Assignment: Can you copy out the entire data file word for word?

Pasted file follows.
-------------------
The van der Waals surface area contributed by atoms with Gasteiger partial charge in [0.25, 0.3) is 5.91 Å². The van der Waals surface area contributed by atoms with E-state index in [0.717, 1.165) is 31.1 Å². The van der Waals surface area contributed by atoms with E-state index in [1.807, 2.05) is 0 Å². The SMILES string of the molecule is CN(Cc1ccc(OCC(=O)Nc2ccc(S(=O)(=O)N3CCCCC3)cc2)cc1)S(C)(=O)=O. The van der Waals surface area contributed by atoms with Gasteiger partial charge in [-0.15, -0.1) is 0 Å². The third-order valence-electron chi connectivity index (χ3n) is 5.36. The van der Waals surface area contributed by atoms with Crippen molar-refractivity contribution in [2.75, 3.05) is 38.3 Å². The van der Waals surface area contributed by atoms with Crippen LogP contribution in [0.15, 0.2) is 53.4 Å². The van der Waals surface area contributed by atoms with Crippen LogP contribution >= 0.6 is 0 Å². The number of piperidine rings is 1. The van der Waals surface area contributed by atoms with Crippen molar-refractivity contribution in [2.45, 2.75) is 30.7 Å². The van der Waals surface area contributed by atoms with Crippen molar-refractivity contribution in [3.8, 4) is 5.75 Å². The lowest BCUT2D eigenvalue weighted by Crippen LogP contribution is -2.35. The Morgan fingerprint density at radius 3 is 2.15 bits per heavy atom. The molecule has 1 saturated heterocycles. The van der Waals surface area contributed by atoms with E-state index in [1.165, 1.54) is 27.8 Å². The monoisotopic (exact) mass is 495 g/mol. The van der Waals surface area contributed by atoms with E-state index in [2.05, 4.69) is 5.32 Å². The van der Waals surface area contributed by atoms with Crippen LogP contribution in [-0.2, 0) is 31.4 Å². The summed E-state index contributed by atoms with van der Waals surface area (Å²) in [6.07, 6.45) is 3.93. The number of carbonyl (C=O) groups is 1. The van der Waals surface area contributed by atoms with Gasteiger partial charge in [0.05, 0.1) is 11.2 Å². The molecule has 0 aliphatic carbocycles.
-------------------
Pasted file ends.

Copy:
The van der Waals surface area contributed by atoms with Gasteiger partial charge in [0.25, 0.3) is 5.91 Å². The van der Waals surface area contributed by atoms with E-state index in [0.717, 1.165) is 31.1 Å². The van der Waals surface area contributed by atoms with E-state index in [1.807, 2.05) is 0 Å². The SMILES string of the molecule is CN(Cc1ccc(OCC(=O)Nc2ccc(S(=O)(=O)N3CCCCC3)cc2)cc1)S(C)(=O)=O. The van der Waals surface area contributed by atoms with Gasteiger partial charge in [-0.15, -0.1) is 0 Å². The third-order valence-electron chi connectivity index (χ3n) is 5.36. The van der Waals surface area contributed by atoms with Crippen molar-refractivity contribution in [2.75, 3.05) is 38.3 Å². The van der Waals surface area contributed by atoms with Crippen LogP contribution in [0.15, 0.2) is 53.4 Å². The van der Waals surface area contributed by atoms with Crippen LogP contribution >= 0.6 is 0 Å². The number of piperidine rings is 1. The van der Waals surface area contributed by atoms with Crippen molar-refractivity contribution in [2.45, 2.75) is 30.7 Å². The van der Waals surface area contributed by atoms with Crippen molar-refractivity contribution in [3.8, 4) is 5.75 Å². The lowest BCUT2D eigenvalue weighted by Crippen LogP contribution is -2.35. The Morgan fingerprint density at radius 3 is 2.15 bits per heavy atom. The molecule has 1 saturated heterocycles. The van der Waals surface area contributed by atoms with E-state index in [1.165, 1.54) is 27.8 Å². The monoisotopic (exact) mass is 495 g/mol. The van der Waals surface area contributed by atoms with E-state index in [2.05, 4.69) is 5.32 Å². The van der Waals surface area contributed by atoms with Crippen LogP contribution in [-0.2, 0) is 31.4 Å². The summed E-state index contributed by atoms with van der Waals surface area (Å²) in [6.07, 6.45) is 3.93. The number of carbonyl (C=O) groups is 1. The van der Waals surface area contributed by atoms with Gasteiger partial charge in [0.05, 0.1) is 11.2 Å². The molecule has 0 aliphatic carbocycles.